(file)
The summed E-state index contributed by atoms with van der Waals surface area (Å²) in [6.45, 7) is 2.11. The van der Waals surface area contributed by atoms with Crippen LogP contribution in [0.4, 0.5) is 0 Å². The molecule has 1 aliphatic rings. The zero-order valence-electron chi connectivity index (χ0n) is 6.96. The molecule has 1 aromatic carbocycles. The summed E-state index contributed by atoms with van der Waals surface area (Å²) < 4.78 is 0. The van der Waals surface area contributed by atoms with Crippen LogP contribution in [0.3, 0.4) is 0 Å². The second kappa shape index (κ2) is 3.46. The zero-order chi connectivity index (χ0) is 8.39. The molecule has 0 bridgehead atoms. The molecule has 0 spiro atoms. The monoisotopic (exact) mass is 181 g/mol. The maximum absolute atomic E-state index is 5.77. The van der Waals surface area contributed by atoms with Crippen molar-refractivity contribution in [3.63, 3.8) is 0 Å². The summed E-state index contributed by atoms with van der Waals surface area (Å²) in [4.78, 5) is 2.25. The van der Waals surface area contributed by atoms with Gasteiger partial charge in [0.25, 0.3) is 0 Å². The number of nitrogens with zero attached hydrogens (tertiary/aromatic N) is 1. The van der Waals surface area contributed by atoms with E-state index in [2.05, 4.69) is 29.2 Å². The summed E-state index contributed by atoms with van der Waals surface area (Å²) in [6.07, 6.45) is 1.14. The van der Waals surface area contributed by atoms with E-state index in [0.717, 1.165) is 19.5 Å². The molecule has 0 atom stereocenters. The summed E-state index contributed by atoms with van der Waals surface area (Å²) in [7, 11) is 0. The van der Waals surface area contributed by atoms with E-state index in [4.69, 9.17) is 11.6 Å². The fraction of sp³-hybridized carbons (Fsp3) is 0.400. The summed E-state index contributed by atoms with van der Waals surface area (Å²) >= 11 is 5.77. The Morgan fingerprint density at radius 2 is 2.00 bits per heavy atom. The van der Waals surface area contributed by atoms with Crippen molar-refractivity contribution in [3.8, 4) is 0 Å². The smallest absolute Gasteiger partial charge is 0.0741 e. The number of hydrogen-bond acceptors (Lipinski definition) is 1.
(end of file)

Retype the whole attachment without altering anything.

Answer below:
The summed E-state index contributed by atoms with van der Waals surface area (Å²) in [6.45, 7) is 2.11. The van der Waals surface area contributed by atoms with Crippen LogP contribution in [0.4, 0.5) is 0 Å². The molecule has 1 aliphatic rings. The zero-order valence-electron chi connectivity index (χ0n) is 6.96. The molecule has 1 aromatic carbocycles. The summed E-state index contributed by atoms with van der Waals surface area (Å²) < 4.78 is 0. The van der Waals surface area contributed by atoms with Crippen LogP contribution in [0.3, 0.4) is 0 Å². The second kappa shape index (κ2) is 3.46. The zero-order chi connectivity index (χ0) is 8.39. The molecule has 0 bridgehead atoms. The molecule has 0 spiro atoms. The monoisotopic (exact) mass is 181 g/mol. The maximum absolute atomic E-state index is 5.77. The van der Waals surface area contributed by atoms with Crippen molar-refractivity contribution in [3.63, 3.8) is 0 Å². The summed E-state index contributed by atoms with van der Waals surface area (Å²) in [4.78, 5) is 2.25. The van der Waals surface area contributed by atoms with Gasteiger partial charge in [0.25, 0.3) is 0 Å². The number of nitrogens with zero attached hydrogens (tertiary/aromatic N) is 1. The van der Waals surface area contributed by atoms with E-state index in [2.05, 4.69) is 29.2 Å². The summed E-state index contributed by atoms with van der Waals surface area (Å²) in [6.07, 6.45) is 1.14. The van der Waals surface area contributed by atoms with E-state index in [0.717, 1.165) is 19.5 Å². The molecule has 0 atom stereocenters. The summed E-state index contributed by atoms with van der Waals surface area (Å²) in [7, 11) is 0. The van der Waals surface area contributed by atoms with E-state index in [4.69, 9.17) is 11.6 Å². The fraction of sp³-hybridized carbons (Fsp3) is 0.400. The summed E-state index contributed by atoms with van der Waals surface area (Å²) >= 11 is 5.77. The Morgan fingerprint density at radius 2 is 2.00 bits per heavy atom. The van der Waals surface area contributed by atoms with Crippen molar-refractivity contribution in [3.8, 4) is 0 Å². The smallest absolute Gasteiger partial charge is 0.0741 e. The number of hydrogen-bond acceptors (Lipinski definition) is 1.